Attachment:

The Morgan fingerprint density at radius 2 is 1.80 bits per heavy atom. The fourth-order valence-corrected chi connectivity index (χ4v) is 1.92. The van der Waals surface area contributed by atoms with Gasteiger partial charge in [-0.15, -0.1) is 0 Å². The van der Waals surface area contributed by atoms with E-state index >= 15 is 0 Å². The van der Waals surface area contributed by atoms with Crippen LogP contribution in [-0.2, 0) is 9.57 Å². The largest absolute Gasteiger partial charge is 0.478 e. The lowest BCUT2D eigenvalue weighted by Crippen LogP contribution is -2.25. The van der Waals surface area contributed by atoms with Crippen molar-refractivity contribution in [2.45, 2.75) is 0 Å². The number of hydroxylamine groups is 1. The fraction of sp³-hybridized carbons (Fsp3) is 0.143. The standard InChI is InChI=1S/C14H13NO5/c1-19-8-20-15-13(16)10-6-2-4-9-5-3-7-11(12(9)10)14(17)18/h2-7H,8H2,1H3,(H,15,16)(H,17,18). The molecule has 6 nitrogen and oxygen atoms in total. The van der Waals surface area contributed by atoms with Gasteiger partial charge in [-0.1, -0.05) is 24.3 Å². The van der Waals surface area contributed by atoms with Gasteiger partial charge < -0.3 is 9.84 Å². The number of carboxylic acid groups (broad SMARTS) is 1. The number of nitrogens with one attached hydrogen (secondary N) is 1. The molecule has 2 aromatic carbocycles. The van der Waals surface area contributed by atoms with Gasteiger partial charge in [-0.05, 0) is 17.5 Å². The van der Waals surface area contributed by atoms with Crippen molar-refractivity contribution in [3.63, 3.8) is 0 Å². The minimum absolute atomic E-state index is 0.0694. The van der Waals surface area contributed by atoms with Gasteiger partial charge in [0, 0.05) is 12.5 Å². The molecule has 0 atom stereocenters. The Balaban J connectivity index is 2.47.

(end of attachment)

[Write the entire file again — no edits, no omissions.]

The Morgan fingerprint density at radius 2 is 1.80 bits per heavy atom. The fourth-order valence-corrected chi connectivity index (χ4v) is 1.92. The van der Waals surface area contributed by atoms with Gasteiger partial charge in [-0.15, -0.1) is 0 Å². The van der Waals surface area contributed by atoms with E-state index >= 15 is 0 Å². The van der Waals surface area contributed by atoms with Crippen LogP contribution in [-0.2, 0) is 9.57 Å². The largest absolute Gasteiger partial charge is 0.478 e. The lowest BCUT2D eigenvalue weighted by Crippen LogP contribution is -2.25. The van der Waals surface area contributed by atoms with Crippen molar-refractivity contribution in [2.45, 2.75) is 0 Å². The number of hydroxylamine groups is 1. The fraction of sp³-hybridized carbons (Fsp3) is 0.143. The standard InChI is InChI=1S/C14H13NO5/c1-19-8-20-15-13(16)10-6-2-4-9-5-3-7-11(12(9)10)14(17)18/h2-7H,8H2,1H3,(H,15,16)(H,17,18). The molecule has 6 nitrogen and oxygen atoms in total. The van der Waals surface area contributed by atoms with Gasteiger partial charge in [-0.1, -0.05) is 24.3 Å². The van der Waals surface area contributed by atoms with Gasteiger partial charge < -0.3 is 9.84 Å². The number of carboxylic acid groups (broad SMARTS) is 1. The number of nitrogens with one attached hydrogen (secondary N) is 1. The molecule has 2 aromatic carbocycles. The van der Waals surface area contributed by atoms with Gasteiger partial charge in [-0.05, 0) is 17.5 Å². The van der Waals surface area contributed by atoms with Crippen molar-refractivity contribution in [3.63, 3.8) is 0 Å². The minimum absolute atomic E-state index is 0.0694. The van der Waals surface area contributed by atoms with Gasteiger partial charge in [0, 0.05) is 12.5 Å². The molecule has 0 atom stereocenters. The Balaban J connectivity index is 2.47.